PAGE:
Just Hike Heaven – The Knob in Woodshole, MA.

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If my last documented hike was purgatory…this was definitely heaven.

The Knob is arguably one of the best hidden gems in all of New England, let alone down the cape.  I hike to the Knob at least once a year (sometimes twice, or even three times). I grew up spending my summers in Falmouth. There is salt water in my soul and it seeps out of my pores.

One of the luxuries of living in New England is being able to hike and go to the beach in the same day. The Knob allows you to do it in a single trip. It’s entry is located in the mouth of Quissett Harbor, tucked behind rural streets of Woodshole, MA.

I’d been looking forward to this hike all week. To call it a week of political unrest would be a severe understatement. Stressors on small and massive scales were only kept at bay with the knowledge that I would soon be by the sea, and everything would be okay.

As I made my way up the path, I was reminded of the magic of having the earthy-crunchy beauty of the woods on my right and the serenity of the ocean on my left. It is a cosmic combination of my two favorite worlds, and each time it leaves me in a state of peaceful wonder.

The smell of salt ocean water mixes with the smell of dead leaves and earth, creating such an intoxicating aromatic cocktail that I felt it even in my knees. It forced me to slow down. The closer you get to the Knob, the louder the sound of the ocean gets, finding you through the trees.

I stepped out from the woods and into this: img_4448

It’s like crossing through a portal; like falling down the rabbit hole or finding Narnia in the closet. You’re instantly transported from one world to another, and before you lies a path to this unusual peninsula. Instead of going straight to the Knob, I decided to take the staircase of rocks down to the empty beach.

Part of me longed for summer and my bathing suit so I could plunge into the ocean. I walked right up to the shoreline and looked down at my hiking boots, imagining my freshly manicured toes.

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After a quiet few moments among the rocks, I decided to head towards the Knob. A winding dirt path connects you between land and sea, and as you ascend to the top, it feels as if you’re walking on water.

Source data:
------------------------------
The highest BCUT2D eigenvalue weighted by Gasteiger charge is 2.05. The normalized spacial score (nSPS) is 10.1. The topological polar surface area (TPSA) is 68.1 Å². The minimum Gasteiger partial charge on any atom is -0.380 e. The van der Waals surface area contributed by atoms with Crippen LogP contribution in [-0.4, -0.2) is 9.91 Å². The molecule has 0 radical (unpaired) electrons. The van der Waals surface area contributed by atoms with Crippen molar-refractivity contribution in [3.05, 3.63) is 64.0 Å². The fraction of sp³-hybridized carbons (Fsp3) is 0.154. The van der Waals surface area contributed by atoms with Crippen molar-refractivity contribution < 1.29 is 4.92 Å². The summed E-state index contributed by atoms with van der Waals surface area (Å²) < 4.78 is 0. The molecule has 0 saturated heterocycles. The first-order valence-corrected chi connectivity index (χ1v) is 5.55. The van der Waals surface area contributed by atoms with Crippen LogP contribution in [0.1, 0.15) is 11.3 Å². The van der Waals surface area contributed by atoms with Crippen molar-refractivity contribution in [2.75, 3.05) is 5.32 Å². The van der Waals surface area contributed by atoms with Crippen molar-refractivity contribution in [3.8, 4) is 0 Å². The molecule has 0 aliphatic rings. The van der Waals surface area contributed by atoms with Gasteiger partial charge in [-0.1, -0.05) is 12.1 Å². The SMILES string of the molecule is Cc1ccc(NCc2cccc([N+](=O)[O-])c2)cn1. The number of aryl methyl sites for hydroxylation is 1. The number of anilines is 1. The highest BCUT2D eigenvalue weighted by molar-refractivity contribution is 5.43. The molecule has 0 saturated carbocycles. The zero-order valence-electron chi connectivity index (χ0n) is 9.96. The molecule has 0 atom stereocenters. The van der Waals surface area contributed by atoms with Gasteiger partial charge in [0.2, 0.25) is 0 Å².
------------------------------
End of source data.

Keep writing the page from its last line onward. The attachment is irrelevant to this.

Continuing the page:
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The wind whipped at my face so hard that my eyes were watering, and there were two teenaged girls at the top that wouldn’t stop giggling and bouncing around…but it still wasn’t enough to degrade the beauty of the view.

I never feel truly alone when I’m down the cape, especially when I am by the ocean.  There is so much love and positive energy from my loved ones, alive and deceased, that surrounds me the second I drive over the Bourne Bridge. The best parts of myself and my life exist there, and taking a moment of solitude to be fully present in that energy truly did feel like heaven. It is heaven.

I took my time walking back along the beach, trying to remain as present as possible. Anxious thoughts and unwelcome people were trying to push their way into my brain, but I fought against them in order to protect my most sacred space. I climbed on top of a large rock right along the shoreline and sat cross-legged with my back straight. I placed both hands on my knees and began focusing on my breathing. I allowed the rise and fall of my chest to sync with the waves and anchored myself. I recognized my thoughts as just noise, my regrets of the past and worries of the future as just passing through. Back to breathing. Just the waves.

When I opened my eyes (after maybe only 5-10 minutes), I felt like I had just woken up from a long nap.  I felt fresh, and I was so thankful to open my eyes to the ocean and the Knob. The sunshine felt warmer and my mind was clear. With that, I said goodbye to the sea as I always do, and headed back towards the trail. I felt the satisfaction I was looking for. The trees welcomed me back to the other side of the portal:

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I always feel a little sad when I have to leave the cape, and this time was no different.  I knew the world I was going back to was uneasy and a little lost, but I felt like this hike gave me the perspective to face it. I was even able to ignore the dreaded and useless “I miss you” text (there is nothing more frustrating) and move on with my day. That’s progress.

Final thoughts: Heaven exists, and you can go there anytime you want. Just don’t let useless mental noise-garbarge ruin it for you. Also, people that tell you they miss you but make zero effort to change or see you are selfish and manipulative–cast them out to sea. 

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